Imagine social media for people and not for profit?

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Imagine social media for people and not for profit?

Nick Dowson imagines a different world of online communities that puts our needs first.


Imagine social media built for our needs and not for profit? ANDY CARTER

My first interaction with online social platforms – other than email – was on MSN Messenger. I remember it with the tones of dial-up internet.

The MSN program had a simple interface and it had text-based, mostly one-on-one, chats. There was no public posting, or algorithms deciding who read what.

With MySpace, and later Facebook, we loved that they were new and we thought they were for fun. But, not so many years later, the love affair with social media is over – except for a short time when Twitter took credit for so many revolutions and protests.

We didn’t need Elon Musk to prove that having the world’s social media controlled by a few rich men was a mistake. Big business owns service providers, fibre optic cables, and the internet.

Its problems come from making money from social media. Advertising fuels consumerism. And platforms prefer to spread far right messages.

So, imagine different social media.

For a better social media, we need to take it away from the US stock markets and men like Mark Zuckerberg. This would help with other goals. To get community ownership and democratic control we could have many smaller, perhaps more local, sites.

We could bring the big social media companies into public and transnational ownership. In a way that gives power to people and not governments. But we should also break them up, using anti-monopoly rules.

It is hard to know what sort of algorithms would be best to promote real community. We just need to try. But the algorithms that control what goes into peoples’ social feeds must be transparent: open source, open for scrutiny, and for change.

We could also adapt from sites like Wikipedia, and Reddit, where user votes decide which posts and comments we see. We could decide together in groups what content to allow and not to allow to meet groups’ needs.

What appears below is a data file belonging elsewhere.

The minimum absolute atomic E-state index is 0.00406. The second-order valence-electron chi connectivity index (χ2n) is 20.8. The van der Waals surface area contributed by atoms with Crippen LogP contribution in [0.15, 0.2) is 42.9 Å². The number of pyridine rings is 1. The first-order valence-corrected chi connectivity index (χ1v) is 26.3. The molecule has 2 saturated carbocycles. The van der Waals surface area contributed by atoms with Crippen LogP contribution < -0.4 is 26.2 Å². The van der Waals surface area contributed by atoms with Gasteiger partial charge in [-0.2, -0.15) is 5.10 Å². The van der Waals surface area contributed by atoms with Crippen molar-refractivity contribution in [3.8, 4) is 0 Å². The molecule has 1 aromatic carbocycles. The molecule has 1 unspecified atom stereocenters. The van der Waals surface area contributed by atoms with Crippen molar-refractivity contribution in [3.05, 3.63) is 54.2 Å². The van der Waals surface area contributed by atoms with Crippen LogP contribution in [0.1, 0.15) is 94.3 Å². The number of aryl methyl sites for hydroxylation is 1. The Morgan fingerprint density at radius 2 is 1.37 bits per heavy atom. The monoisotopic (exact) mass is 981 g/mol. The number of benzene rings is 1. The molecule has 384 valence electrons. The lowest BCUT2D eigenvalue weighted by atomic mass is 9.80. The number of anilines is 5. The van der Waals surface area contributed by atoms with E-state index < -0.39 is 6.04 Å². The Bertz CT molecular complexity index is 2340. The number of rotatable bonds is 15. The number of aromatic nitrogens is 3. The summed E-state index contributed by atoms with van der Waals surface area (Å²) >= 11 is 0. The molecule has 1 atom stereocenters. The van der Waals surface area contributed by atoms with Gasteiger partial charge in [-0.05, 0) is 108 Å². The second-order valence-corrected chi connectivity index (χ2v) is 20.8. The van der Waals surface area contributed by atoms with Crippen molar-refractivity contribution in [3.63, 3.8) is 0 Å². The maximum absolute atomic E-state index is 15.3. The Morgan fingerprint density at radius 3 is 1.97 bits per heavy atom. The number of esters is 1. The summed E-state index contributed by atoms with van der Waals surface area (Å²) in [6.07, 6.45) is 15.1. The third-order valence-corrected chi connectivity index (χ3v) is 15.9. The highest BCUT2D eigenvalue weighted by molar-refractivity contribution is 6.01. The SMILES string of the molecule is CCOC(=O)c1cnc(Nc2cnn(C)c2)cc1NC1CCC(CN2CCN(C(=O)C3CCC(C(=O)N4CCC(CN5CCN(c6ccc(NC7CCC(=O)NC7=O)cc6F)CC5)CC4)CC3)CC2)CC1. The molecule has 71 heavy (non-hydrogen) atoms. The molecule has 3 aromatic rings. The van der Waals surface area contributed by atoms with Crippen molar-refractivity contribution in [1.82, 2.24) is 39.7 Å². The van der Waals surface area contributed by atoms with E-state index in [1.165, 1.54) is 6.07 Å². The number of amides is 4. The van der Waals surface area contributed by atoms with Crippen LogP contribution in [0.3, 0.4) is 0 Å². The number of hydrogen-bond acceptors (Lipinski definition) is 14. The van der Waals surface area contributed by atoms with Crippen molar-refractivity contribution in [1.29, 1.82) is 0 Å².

A new social media could be slower and kinder. We could design it to be satisfying, to build connections in the real world, and not to be addictive.

That would also help to make it green. At the moment, there is a big infrastructure of cables, servers, and throwaway devices using energy and materials. At the moment, corporate social media uses many exploited Global South workers - from brutalized coltan miners to exhausted content moderators. Our social media would reduce and make better use of network flows and screentime. Different sites need to talk to each other, just as email providers or mobile operators need to. There’s no point being on a site if your friends aren’t, but if your server can send on messages to theirs, there is less of a barrier. And encryption will be vital for privacy.

Artist and software developer Darius Kazemi has a very interesting idea. He suggests the 2.7 million public libraries around the world could host its own social media server. This would provide local accountability and access and these servers would get help from librarians’ experience in organising information.

Now in 2023, there’s a reason to hope. After the problems of Musk’s new toy, millions of users have accounts with the federated social media software Mastodon. It feels like an experiment. But we will need many more...


(This article is in easier English so it is possible that we changed the words, the text structure, and the quotes.)